Victories are Made; Constraints Remain for MENA Women

LEED Initiative
Empowerment & Employability
3 mins

Although human rights have been declared universal, women in the MENA region still face numerous societal constraints, putting their women’s rights agenda under scrutiny. 

For its second edition of the Digital Saloons, LEED Initiative opted to tackle the theme of how cultural, societal and religious systems impact the work of Women's rights defenders, hosting a panel discussion of high scale guest speakers from France, Egypt, and Tunisia.

These notable speakers commented on the countless challenges like stereotyping, harassment and discrimination that women worldwide, more specifically in the MENA region face in different aspects of their lives, in order to be treated equally and subsequently achieve their full potential.

This perpetual struggle for gender equality is predominantly the result of dogmatic social contracts deeply rooted in outdated gender roles, adopted in diverse Middle East and North Africa countries which hinder the progress towards gender equality structural reforms on the ground. In other words, cultural norms and expectations, discrimination in the legal systems, little political participation in legislations and decision making as well as lack of economic opportunities engendered poor outcomes for gender equality and respectively women’s rights.


Female Struggles in a Men Privileged Realm

Azza Soliman, the co-founder of Centre for Egyptian Women’s Legal Assistance (CEWLA), pointed out how the Middle East as a region carries a heavy and complex symbolic load in the Western imagination with respect to the relation between religion and women’s rights respectively. She elaborates by stating that certain religious and faith systems consider gender equality a threat to religious practices and principles. As a matter of fact, in countries with dominant religions that are gender inequitable, an individual’s religious affiliation can influence his gender norms perceptions, adopting a dogmatically patriarchal one.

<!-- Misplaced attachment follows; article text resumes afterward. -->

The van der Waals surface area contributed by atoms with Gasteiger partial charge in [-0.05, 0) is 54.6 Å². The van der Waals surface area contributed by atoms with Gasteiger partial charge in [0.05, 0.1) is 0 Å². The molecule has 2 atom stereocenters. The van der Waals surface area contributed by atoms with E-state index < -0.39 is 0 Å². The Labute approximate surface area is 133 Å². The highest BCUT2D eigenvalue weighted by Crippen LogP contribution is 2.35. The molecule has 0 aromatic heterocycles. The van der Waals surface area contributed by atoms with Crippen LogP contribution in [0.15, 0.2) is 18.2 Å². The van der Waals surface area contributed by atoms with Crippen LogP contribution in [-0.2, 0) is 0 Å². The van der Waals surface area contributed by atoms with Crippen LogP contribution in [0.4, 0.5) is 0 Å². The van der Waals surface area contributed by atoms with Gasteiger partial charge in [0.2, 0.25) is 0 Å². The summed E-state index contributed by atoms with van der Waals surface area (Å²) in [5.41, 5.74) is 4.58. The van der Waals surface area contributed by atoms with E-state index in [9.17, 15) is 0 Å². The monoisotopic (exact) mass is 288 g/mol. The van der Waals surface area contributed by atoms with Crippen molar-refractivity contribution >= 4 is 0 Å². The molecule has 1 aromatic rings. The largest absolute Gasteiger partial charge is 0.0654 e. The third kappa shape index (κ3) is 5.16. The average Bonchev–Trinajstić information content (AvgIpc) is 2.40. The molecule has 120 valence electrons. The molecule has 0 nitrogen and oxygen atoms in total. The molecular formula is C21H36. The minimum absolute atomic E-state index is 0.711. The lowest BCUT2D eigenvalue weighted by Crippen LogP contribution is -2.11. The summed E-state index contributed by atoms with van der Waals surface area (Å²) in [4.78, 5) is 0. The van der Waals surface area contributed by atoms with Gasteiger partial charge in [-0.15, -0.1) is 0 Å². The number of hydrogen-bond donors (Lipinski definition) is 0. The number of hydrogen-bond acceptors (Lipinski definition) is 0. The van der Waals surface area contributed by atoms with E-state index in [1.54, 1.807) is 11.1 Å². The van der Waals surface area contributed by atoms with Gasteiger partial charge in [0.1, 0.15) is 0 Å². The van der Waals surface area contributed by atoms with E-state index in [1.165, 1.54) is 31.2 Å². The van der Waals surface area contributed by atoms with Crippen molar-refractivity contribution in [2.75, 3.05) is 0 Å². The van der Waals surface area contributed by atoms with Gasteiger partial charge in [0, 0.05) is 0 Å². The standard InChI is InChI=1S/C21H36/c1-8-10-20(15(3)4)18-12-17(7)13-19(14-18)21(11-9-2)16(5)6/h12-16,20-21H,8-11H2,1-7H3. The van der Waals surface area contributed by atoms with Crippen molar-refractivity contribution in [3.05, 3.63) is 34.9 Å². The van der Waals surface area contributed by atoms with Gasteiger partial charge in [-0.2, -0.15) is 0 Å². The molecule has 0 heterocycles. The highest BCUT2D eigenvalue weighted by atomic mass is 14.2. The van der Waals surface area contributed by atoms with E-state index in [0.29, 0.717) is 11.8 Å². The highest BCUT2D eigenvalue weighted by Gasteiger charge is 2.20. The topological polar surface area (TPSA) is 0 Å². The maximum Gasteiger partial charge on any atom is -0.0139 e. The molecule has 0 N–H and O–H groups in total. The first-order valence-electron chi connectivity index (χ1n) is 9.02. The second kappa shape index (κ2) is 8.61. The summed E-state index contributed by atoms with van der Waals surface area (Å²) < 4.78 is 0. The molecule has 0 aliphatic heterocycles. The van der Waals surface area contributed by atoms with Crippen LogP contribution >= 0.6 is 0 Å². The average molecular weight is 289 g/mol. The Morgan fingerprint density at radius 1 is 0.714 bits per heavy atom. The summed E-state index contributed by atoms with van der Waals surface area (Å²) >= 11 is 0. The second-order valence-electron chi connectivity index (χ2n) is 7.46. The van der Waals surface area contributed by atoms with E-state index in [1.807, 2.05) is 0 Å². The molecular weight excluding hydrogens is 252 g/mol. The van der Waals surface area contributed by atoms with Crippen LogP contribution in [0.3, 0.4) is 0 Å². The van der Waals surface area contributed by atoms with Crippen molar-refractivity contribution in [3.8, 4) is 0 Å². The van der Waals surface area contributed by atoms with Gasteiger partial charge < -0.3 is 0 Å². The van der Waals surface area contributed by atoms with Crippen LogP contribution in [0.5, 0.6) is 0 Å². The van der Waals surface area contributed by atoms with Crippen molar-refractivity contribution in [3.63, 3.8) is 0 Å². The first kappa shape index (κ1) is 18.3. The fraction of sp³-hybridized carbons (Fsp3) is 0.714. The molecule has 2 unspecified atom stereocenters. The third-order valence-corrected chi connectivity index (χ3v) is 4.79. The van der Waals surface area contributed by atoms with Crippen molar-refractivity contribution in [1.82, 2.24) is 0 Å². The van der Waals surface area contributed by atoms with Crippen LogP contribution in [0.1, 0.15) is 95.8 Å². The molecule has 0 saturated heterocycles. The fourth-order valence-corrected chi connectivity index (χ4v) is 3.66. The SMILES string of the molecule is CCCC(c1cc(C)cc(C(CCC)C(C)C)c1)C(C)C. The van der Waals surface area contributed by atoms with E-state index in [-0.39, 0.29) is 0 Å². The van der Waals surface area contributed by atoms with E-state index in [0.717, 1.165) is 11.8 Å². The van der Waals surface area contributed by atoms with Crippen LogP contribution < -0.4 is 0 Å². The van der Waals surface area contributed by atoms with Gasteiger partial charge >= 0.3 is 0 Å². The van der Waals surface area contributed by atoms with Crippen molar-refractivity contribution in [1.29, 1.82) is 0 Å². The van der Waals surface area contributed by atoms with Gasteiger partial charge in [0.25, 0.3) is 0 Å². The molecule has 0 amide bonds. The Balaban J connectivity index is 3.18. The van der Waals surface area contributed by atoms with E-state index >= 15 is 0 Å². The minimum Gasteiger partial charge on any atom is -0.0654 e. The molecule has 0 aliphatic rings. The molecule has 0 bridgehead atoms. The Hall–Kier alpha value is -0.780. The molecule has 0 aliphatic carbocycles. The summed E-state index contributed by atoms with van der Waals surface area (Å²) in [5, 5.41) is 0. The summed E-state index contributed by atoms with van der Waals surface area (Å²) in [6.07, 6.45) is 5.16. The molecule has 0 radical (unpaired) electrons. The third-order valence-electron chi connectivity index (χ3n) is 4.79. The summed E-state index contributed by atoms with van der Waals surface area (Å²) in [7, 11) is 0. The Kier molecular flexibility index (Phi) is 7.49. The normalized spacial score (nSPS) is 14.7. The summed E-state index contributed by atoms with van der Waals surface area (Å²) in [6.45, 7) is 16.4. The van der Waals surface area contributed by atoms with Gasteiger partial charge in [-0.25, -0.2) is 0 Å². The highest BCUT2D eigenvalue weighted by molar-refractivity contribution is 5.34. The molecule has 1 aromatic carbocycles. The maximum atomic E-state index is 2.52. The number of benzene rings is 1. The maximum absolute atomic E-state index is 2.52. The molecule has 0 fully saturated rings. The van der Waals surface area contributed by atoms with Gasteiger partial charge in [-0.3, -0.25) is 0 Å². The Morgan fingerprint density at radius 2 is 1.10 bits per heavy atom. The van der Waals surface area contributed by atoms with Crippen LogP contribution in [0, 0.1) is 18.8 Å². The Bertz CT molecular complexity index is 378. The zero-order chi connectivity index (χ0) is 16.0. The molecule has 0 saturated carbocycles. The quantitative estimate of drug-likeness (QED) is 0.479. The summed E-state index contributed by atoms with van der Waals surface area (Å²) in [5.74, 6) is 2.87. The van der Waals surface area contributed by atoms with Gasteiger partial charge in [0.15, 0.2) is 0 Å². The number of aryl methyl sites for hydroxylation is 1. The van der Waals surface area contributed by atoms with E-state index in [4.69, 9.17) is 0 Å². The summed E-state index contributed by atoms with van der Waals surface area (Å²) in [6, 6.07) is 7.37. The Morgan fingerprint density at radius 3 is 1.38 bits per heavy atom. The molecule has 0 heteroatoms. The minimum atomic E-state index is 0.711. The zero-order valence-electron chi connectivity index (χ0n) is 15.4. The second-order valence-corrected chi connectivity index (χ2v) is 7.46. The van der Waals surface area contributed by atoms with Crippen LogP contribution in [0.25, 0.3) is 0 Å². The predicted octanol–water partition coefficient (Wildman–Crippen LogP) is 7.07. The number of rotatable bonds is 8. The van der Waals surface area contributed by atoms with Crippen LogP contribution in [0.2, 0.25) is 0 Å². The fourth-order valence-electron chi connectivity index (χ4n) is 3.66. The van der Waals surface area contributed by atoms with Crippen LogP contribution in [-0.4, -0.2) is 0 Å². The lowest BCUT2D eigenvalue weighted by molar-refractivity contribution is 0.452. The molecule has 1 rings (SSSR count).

Commenting on her statement, Soukaina Bouraoui, Director of Centre of Arab Women for Training and Research, added that societal systems hinder the work of women’s rights defenders. The latter face all sorts of intimidation, pressure, threats, harassment, defamation, and cyber attacks in their efforts to protect the human rights of women, as many societal systems consider emancipation of women as a threat to the traditional societal constructs and family pre-made basic conceptions. This leads to women’s under-representation in decision making processes.

On the other hand, Silvia Barreiros, the Artistic Director of Apsara Company, highlighted how women have been particularly marginalized from cultural life. They find difficulties to equally access contribute and participate in cinema, theatre, music, arts, sports and heritage. Furthermore, they are excluded from attaining decision-making positions, equal payment, and in most cases restricted from capacity building and networking opportunities. As a result, this prevents them from unleashing their full potential and respectively impedes social and inclusive sustainable development. Hence, what is needed here is much debate, research and awareness-raising regarding equal rights, responsibilities, and opportunities for women and men.

Although many victories have been achieved in advocating for women’s rights in the MENA; yet much the struggle remains present, putting more pressure on women’s rights defenders and slowing down their mission on the ground and online.